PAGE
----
The Heart of Sharjah is a cultural heritage project that aims to preserve and restore the old town of Sharjah in the United Arab Emirates (UAE) and return it to its 1950s state.
A five-phase project intended for completion in 2025, the project is being undertaken by the Sharjah Investment and Development Authority (Shurooq), together with Sharjah Institute for Heritage, the Sharjah Museums Department, and the Sharjah Art Foundation. It has been proposed as a candidate for UNESCO World Heritage Site status.
The 35,000 square metre project is the largest heritage site in the Arabian Gulf Region and is centred around the restoration of the old Sharjah Souq district. The first phases of the project involved the restoration of Al Hisn Fort , which was mostly demolished in the 1980s, the Souq Al Arsah, and the 5,872 square metre Souq Shanasiyah. The Heart of Sharjah includes the souqs as well as several important merchant’s houses including the Bait Al Naboodah, the Sharjah Heritage Museum, and the Al Eslah School.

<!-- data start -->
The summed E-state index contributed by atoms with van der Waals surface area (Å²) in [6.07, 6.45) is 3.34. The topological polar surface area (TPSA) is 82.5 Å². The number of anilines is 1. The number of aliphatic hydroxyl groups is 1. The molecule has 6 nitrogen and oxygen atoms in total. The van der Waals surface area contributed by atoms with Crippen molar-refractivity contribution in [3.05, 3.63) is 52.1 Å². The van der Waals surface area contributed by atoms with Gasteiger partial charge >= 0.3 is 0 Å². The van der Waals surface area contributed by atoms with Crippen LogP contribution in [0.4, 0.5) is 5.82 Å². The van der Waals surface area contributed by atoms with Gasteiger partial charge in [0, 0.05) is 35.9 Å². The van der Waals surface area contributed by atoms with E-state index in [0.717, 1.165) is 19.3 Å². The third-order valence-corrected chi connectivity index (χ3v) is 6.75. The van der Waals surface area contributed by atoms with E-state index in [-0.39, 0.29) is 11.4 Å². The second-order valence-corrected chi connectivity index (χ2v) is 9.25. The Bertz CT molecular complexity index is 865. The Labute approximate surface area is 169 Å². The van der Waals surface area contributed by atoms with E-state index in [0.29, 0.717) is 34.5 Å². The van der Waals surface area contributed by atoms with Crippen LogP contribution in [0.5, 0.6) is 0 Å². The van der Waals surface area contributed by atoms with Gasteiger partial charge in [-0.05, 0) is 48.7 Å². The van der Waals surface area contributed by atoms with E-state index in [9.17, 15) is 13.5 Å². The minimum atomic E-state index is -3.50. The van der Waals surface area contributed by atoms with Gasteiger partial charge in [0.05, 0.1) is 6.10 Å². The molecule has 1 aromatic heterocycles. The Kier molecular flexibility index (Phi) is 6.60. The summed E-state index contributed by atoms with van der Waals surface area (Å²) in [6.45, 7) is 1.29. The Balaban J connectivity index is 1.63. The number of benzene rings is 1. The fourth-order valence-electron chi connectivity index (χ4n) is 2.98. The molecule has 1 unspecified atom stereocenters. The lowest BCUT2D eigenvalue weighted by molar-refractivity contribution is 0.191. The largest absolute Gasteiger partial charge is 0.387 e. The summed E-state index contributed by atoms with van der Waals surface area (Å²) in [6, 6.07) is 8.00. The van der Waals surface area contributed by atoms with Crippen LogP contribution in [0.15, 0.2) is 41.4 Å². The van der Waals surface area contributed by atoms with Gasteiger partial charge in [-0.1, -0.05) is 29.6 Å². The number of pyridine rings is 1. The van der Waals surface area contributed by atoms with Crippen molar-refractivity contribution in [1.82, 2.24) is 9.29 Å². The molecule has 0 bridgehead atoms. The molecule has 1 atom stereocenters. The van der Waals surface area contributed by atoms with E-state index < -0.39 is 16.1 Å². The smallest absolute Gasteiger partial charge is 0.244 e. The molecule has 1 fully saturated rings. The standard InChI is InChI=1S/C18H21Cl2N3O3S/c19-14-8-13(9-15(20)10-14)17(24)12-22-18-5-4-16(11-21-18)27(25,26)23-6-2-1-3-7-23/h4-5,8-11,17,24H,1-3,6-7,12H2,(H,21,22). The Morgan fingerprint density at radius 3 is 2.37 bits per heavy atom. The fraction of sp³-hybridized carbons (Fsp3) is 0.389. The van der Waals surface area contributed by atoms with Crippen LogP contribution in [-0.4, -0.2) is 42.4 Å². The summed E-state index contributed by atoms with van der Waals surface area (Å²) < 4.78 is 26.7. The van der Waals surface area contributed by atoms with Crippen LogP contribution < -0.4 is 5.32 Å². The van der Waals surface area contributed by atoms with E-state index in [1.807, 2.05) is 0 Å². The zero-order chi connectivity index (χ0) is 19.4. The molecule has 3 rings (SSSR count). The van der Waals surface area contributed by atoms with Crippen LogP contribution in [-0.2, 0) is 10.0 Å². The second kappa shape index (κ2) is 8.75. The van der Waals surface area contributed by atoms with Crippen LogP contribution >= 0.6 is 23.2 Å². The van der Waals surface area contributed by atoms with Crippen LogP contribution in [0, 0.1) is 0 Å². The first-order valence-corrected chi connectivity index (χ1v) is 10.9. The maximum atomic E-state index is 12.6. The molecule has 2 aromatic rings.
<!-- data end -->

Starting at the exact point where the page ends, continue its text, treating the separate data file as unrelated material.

A courtyard of a traditional adobe and coral house in the Heart of Sharjah district (part of Fen Café).
The almost complete demolition of Sharjah fort, which was originally constructed in 1820 by the then Ruler of Sharjah, Sheikh Sultan bin Saqr Al Qasimi, took place in January 1970. Sheikh Khalid bin Muhammad Al Qasimi wished to remove all trace of Sheikh Saqr bin Sultan Al Qasimi, the previous Ruler and was only prevented from completing the work by the return of his alarmed brother, Sultan bin Muhammad Al Qasimi, from his studies in Egypt.
Only a single tower remained, but Sultan, who was to himself to become Ruler of Sharjah in January 1972, kept many of the elements remaining from the demolition and restored the fort faithfull in works which started in January 1996 and were completed in April 1997. This work formed part of the first phase of works restoring the old souks and houses of Sharjah’s old town centre.